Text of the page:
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An anthology of twelve original short stories by top authors exploring real issues for real teens.

Through prose and comics alike, these heart-pounding short stories for young adults ask hard questions about a range of topics from sexuality and addiction to violence and immigration. Here is the perfect tool for starting tough discussions or simply as an introduction to realistic literary fiction. In turns funny, thought-provoking, and heartbreaking, I See Reality will resonate with today's teens long after the last page has been turned.

Contributing authors include Jay Clark, Kristin Clark, Heather Demetrios, Stephen Emond, Patrick Flores-Scott, Faith Hicks, Trisha Leaver, Kekla Magoon, Marcella Pixley, James Preller, Jason Schmidt, and Jordan Sonnenblick.

"These 12 stories manage to capture all of the laughter, tears, struggles, horrors and highlights of being a teenager and I loved every minute of it!" - TeenReads

Product Details

ISBN-13: 9780374302580
Publisher: Farrar, Straus and Giroux
Publication date: 01/26/2016
Pages: 304
Sales rank: 1,195,183
Product dimensions: 5.70(w) x 8.80(h) x 1.30(d)
Lexile: HL790L (what's this?)
Age Range: 15 - 17 Years

About the Author

Contributing authors include Jay Clark, Kristin Clark, Heather Demetrios, Stephen Emond, Patrick Flores-Scott, Faith Hicks, Trisha Leaver, Kekla Magoon, Marcella Pixley, James Preller, Jason Schmidt, and Jordan Sonnenblick. The compiling editor, Grace Kendall, is a book editor at FSG Books for Young Readers.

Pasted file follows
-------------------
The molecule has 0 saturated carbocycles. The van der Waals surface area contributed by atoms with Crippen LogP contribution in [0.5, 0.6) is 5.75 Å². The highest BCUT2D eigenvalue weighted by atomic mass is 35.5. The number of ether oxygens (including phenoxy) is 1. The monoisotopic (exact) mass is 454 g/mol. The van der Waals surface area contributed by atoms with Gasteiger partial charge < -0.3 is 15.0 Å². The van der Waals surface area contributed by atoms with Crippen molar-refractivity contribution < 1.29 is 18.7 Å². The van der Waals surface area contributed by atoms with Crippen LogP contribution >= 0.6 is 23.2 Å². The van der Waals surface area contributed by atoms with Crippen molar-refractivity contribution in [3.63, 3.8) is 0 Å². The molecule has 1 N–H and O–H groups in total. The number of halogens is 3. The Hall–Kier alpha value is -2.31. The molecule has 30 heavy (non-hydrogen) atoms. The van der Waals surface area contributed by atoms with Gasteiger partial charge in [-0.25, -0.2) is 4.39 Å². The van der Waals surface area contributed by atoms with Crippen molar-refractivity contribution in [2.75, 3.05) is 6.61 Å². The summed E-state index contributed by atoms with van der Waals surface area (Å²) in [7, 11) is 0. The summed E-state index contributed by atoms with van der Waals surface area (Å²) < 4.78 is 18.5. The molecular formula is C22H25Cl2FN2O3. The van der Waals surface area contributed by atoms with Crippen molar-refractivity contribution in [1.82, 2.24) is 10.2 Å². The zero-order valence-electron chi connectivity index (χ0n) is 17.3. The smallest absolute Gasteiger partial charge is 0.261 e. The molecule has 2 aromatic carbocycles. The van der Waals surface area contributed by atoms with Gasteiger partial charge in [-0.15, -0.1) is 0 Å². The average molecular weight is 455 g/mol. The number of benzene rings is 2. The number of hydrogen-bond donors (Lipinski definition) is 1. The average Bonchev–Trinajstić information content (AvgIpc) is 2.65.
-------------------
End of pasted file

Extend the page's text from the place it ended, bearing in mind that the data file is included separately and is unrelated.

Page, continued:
Read an Excerpt

I See Reality

Twelve Short Stories About Real Life

By Grace Kendall

Farrar, Straus and Giroux

Copyright © 2015 Grace Kendall
All rights reserved.
ISBN: 978-0-374-30259-7



Heather Demetrios


I'm breaking up with you today.

After two years, four months, three weeks, five days, and eight hours of being Gavin Davis's Girlfriend I am breaking up with you.

You won't see it coming. Your little high school girlfriend who never says no to you, the one who blows off her friends for your college keggers, the one who just sits there when you tell her she's a drag and that dating a girl in high school fucking sucks — that girl is Breaking Up With You.

I'm breaking up with you even though Christmas is next week and I already bought you a present it's too late to return.

I'm breaking up with you even though the thought of breaking up with you hurts.

This is how it will go down:

First we'll go to The Nutcracker because your mom bought us tickets as a Christmas present and I'll decide it'd be shitty not to go because she'll feel like I'm rejecting her and I only want to reject you. This will be a terrible decision, but I'll make it anyway because when we end, your parents — who see me as a daughter who's going to be in their family forever — will be collateral damage. I want them to hurt as little as possible. Obviously what I plan to do after the show is even more shitty, but at least your mom won't feel like she wasted the money. I just know that if I don't do this before Christmas, I never will. Because if I wait, you'll get me a sweet gift like you did last year (Who buys a first edition of a girl's favorite childhood book? You.) — and I won't be able to go through with it.